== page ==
The holidaymakers included Croatian, German, French, Romanian and Ukrainian citizens, according to AFP.

    France banned all nonessential travel on March 17, as part of a series of measures imposed across Europe, and much of the world, to contain the novel coronavirus.

    Details of the incident were released Thursday, the same day that the International Monetary Fund warned that the pandemic would unleash the world’s worst recession since the Great Depression.

    By Miriam Berger
    “No matter how cynical I get, I just can't keep up.” – Lily Tomlin.

  14. #1784

    Re: covid-19 Virus Updates and Discussion

    P2 WaPo Updates 4/10/20

    2:26 p.m.
    Deaths in U.K. continue to climb as Spain and Italy report further decline

    Countries across Europe reported hundreds of new deaths caused by covid-19 on Friday, even as Spain and Italy continued to see slight decreases in fatality counts.

    Another 980 people died in Britain over the past 24 hours, raising the number of confirmed coronavirus-related deaths to 8,959, according to Health Secretary Matt Hancock. This marked an increase from Thursday, when 881 people died of complications due to the virus that causes the disease covid-19.

    Among those hospitalized with the virus in Britain is Prime Minister Boris Johnson, who on Thursday moved out of the intensive care unit.

    France reported Friday another 987 deaths in hospitals and nursing homes, raising the country’s official tally to 13,197 fatalities.

    In contrast, Spain reported a slowing in its coronavirus-related deaths: 605 more people died in the past day, the Health Ministry said Friday, the lowest figure since March 24, according to Reuters.

    Still, Spain maintains the grim status of having the world’s third-highest death toll from the coronavirus, with at least 15,843 confirmed dead as of Friday.

    The process of counting deaths, however, is fraught, as many countries record only those who tested positive for the virus in a hospital, a practice that likely leaves many more related deaths unaccounted for in the tally. Experts have also questioned the reliability of China’s data, which they say vastly underrepresents true fatality figures.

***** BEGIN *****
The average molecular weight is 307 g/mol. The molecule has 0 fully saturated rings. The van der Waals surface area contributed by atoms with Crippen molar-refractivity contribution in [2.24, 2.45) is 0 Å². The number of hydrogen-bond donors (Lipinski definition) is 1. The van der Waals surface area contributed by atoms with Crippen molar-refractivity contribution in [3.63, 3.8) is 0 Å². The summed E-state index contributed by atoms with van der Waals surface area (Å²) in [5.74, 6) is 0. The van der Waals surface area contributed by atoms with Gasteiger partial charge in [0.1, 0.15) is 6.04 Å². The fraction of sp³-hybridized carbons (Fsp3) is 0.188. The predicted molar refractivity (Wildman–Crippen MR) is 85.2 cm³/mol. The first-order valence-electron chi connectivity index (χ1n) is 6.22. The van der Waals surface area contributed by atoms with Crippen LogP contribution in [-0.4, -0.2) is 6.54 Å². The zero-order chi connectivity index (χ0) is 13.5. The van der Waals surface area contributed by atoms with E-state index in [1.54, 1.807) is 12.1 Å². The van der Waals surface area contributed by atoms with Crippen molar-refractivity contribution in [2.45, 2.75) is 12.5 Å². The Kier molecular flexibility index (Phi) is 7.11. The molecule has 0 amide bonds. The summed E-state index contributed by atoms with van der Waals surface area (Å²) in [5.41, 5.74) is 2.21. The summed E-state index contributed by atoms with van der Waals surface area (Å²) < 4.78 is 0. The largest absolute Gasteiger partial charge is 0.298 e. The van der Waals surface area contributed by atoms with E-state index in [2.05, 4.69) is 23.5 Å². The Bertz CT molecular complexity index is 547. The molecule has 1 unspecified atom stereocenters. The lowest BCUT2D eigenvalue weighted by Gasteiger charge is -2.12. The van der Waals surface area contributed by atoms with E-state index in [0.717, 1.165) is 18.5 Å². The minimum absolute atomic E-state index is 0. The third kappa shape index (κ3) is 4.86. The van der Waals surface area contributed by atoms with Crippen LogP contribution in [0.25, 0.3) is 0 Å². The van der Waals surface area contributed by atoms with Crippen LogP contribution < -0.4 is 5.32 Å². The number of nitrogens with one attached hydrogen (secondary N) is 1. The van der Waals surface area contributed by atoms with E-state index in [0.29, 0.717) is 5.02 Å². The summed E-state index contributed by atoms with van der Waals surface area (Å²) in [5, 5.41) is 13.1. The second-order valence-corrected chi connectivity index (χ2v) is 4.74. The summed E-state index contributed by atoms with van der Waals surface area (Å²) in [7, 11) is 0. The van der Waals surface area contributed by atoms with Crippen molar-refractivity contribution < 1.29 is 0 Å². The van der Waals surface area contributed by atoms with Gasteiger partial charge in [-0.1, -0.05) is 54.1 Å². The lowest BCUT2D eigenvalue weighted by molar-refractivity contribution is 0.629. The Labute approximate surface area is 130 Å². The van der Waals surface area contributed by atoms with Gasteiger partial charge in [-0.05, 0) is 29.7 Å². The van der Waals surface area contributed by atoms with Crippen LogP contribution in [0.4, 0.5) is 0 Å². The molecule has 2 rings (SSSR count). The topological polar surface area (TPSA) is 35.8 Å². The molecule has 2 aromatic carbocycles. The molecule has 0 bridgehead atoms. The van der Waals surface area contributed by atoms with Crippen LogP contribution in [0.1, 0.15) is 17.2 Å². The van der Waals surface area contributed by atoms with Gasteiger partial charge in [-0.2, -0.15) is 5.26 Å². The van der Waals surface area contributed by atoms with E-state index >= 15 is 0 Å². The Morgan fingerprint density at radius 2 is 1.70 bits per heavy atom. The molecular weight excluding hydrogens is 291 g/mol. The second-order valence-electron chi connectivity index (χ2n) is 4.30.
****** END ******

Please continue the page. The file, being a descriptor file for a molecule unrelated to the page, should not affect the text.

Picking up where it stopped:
On Friday, Italy’s national federation of doctors (FNOMCEO) reported that 109 Italian doctors have died of the virus, according to the Italian ANSA news agency. In a hopeful sign that the virus-hit country’s fatalities are plateauing, its Civil Protection Agency reported Friday that 570 people had died in the past 24 hours, down from 610 the previous day. The number of new cases also slightly decreased.

    Italy has had the world’s most officially tallied coronavirus deaths, followed by the United States. At least 18,849 people have died of covid-19 in Italy since the outbreak officially began there on Feb. 21.

    By Miriam Berger

    2:50 p.m.
    Italy extends lockdown through May 3

    ROME — Italian Prime Minister Giuseppe Conte on Friday announced a three-week extension of the nation’s lockdown to May 3, saying it was not yet time to pull back from restrictions that have slowed but not stopped the coronavirus’s growth.

    “We cannot foil the efforts that we have made so far,” Conte said. “We have to keep our guard high.”

    The extension delays the precarious process of trying to reboot the economy despite the virus’s threat. Any reopening is likely to be gradual, focusing first on businesses and manufacturing, with schools, restaurants and other public places remaining shuttered for longer. In Italy, more than 18,000 people have died from the virus, the highest figure in the world.

    “I can imagine we are all impatient to start anew,” said Conte, adding that a team of experts would study the details of how to reopen. “The wish is that after May 3 we can start anew, gradually, but still restart. It will all depend on the behavior.”

    Italy was the first country in the West to impose a lockdown, and its version has been particularly stringent. Even as that lockdown was extended, Conte announced a modest loosening, with bookstores, stationery stores and clothing stores for children allowed to reopen starting April 14.

    In his evening address, Conte also spoke at just shy of a yell about Europe’s fractious economic response to the virus, saying that Italy still wanted the corona-bonds that Germany, the Netherlands and other countries have strongly opposed. Conte has faced sharpened political opposition domestically for failing to win that version of continentwide debt-sharing in a European Union deal hatched Thursday.

    “We still must work to build something more ambitious,” Conte said, describing Thursday’s deal that sends hundreds of millions to Europe’s hardest-hit countries a first step.

    By Chico Harlan
    “No matter how cynical I get, I just can't keep up.” – Lily Tomlin.

  15. #1785

    Re: covid-19 Virus Updates and Discussion

    Not so long ago Russians were still dismissing the virus as a Western problem and Putin tried to find some policital advantage in it. I think that's all gone now...
    Roger forever